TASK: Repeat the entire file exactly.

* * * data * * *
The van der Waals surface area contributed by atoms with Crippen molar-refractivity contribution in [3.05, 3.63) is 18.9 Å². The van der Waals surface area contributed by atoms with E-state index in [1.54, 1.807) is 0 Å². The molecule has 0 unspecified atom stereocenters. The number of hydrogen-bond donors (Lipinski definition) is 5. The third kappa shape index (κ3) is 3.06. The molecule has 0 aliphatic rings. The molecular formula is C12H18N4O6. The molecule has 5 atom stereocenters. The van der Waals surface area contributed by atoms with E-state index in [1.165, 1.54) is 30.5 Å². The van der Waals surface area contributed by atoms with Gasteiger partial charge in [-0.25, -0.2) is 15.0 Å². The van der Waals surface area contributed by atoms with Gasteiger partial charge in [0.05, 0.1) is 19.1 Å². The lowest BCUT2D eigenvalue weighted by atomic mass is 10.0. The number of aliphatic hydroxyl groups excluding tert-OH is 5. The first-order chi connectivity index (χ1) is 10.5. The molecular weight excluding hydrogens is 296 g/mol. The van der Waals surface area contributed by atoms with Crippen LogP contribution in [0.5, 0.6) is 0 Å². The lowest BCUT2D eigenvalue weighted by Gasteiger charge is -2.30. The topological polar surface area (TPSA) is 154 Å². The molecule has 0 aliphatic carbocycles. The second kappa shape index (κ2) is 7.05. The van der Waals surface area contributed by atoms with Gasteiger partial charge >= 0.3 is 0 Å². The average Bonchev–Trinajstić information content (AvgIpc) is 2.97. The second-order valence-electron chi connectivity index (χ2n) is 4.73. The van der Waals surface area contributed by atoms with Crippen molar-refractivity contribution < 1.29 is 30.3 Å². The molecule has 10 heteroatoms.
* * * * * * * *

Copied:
The van der Waals surface area contributed by atoms with Crippen molar-refractivity contribution in [3.05, 3.63) is 18.9 Å². The van der Waals surface area contributed by atoms with E-state index in [1.54, 1.807) is 0 Å². The molecule has 0 unspecified atom stereocenters. The number of hydrogen-bond donors (Lipinski definition) is 5. The third kappa shape index (κ3) is 3.06. The molecule has 0 aliphatic rings. The molecular formula is C12H18N4O6. The molecule has 5 atom stereocenters. The van der Waals surface area contributed by atoms with E-state index in [1.165, 1.54) is 30.5 Å². The van der Waals surface area contributed by atoms with Gasteiger partial charge in [-0.25, -0.2) is 15.0 Å². The van der Waals surface area contributed by atoms with Gasteiger partial charge in [0.05, 0.1) is 19.1 Å². The lowest BCUT2D eigenvalue weighted by atomic mass is 10.0. The number of aliphatic hydroxyl groups excluding tert-OH is 5. The first-order chi connectivity index (χ1) is 10.5. The molecular weight excluding hydrogens is 296 g/mol. The van der Waals surface area contributed by atoms with Crippen LogP contribution in [0.5, 0.6) is 0 Å². The lowest BCUT2D eigenvalue weighted by Gasteiger charge is -2.30. The topological polar surface area (TPSA) is 154 Å². The molecule has 0 aliphatic carbocycles. The second kappa shape index (κ2) is 7.05. The van der Waals surface area contributed by atoms with Gasteiger partial charge >= 0.3 is 0 Å². The average Bonchev–Trinajstić information content (AvgIpc) is 2.97. The second-order valence-electron chi connectivity index (χ2n) is 4.73. The van der Waals surface area contributed by atoms with Crippen molar-refractivity contribution < 1.29 is 30.3 Å². The molecule has 10 heteroatoms.